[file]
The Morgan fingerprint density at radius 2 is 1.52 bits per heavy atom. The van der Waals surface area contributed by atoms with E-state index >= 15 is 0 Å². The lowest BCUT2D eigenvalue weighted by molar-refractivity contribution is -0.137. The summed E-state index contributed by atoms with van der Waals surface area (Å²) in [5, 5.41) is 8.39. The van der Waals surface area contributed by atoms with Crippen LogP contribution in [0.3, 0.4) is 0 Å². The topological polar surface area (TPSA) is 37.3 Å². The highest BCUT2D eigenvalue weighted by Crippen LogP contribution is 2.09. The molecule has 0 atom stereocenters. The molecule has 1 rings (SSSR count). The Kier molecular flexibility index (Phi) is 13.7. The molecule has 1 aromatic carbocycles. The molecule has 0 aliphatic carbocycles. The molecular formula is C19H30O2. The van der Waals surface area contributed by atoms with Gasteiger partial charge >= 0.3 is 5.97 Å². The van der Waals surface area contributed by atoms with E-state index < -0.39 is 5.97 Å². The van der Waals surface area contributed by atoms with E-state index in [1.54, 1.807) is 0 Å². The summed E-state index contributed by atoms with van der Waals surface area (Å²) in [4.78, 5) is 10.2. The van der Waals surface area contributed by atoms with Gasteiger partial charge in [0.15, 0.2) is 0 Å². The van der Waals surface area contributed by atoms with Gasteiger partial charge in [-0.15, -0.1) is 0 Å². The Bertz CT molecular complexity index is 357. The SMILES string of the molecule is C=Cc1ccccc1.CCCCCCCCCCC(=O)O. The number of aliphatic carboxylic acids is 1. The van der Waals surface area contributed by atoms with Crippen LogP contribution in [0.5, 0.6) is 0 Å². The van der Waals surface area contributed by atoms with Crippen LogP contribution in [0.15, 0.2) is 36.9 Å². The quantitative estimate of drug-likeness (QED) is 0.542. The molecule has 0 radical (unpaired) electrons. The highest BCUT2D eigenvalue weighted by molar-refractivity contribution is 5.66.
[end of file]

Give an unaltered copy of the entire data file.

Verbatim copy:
The Morgan fingerprint density at radius 2 is 1.52 bits per heavy atom. The van der Waals surface area contributed by atoms with E-state index >= 15 is 0 Å². The lowest BCUT2D eigenvalue weighted by molar-refractivity contribution is -0.137. The summed E-state index contributed by atoms with van der Waals surface area (Å²) in [5, 5.41) is 8.39. The van der Waals surface area contributed by atoms with Crippen LogP contribution in [0.3, 0.4) is 0 Å². The topological polar surface area (TPSA) is 37.3 Å². The highest BCUT2D eigenvalue weighted by Crippen LogP contribution is 2.09. The molecule has 0 atom stereocenters. The molecule has 1 rings (SSSR count). The Kier molecular flexibility index (Phi) is 13.7. The molecule has 1 aromatic carbocycles. The molecule has 0 aliphatic carbocycles. The molecular formula is C19H30O2. The van der Waals surface area contributed by atoms with Gasteiger partial charge >= 0.3 is 5.97 Å². The van der Waals surface area contributed by atoms with E-state index < -0.39 is 5.97 Å². The van der Waals surface area contributed by atoms with E-state index in [1.54, 1.807) is 0 Å². The summed E-state index contributed by atoms with van der Waals surface area (Å²) in [4.78, 5) is 10.2. The van der Waals surface area contributed by atoms with Gasteiger partial charge in [0.15, 0.2) is 0 Å². The van der Waals surface area contributed by atoms with Gasteiger partial charge in [-0.15, -0.1) is 0 Å². The Bertz CT molecular complexity index is 357. The SMILES string of the molecule is C=Cc1ccccc1.CCCCCCCCCCC(=O)O. The number of aliphatic carboxylic acids is 1. The van der Waals surface area contributed by atoms with Crippen LogP contribution in [0.5, 0.6) is 0 Å². The van der Waals surface area contributed by atoms with Crippen LogP contribution in [0.15, 0.2) is 36.9 Å². The quantitative estimate of drug-likeness (QED) is 0.542. The molecule has 0 radical (unpaired) electrons. The highest BCUT2D eigenvalue weighted by molar-refractivity contribution is 5.66.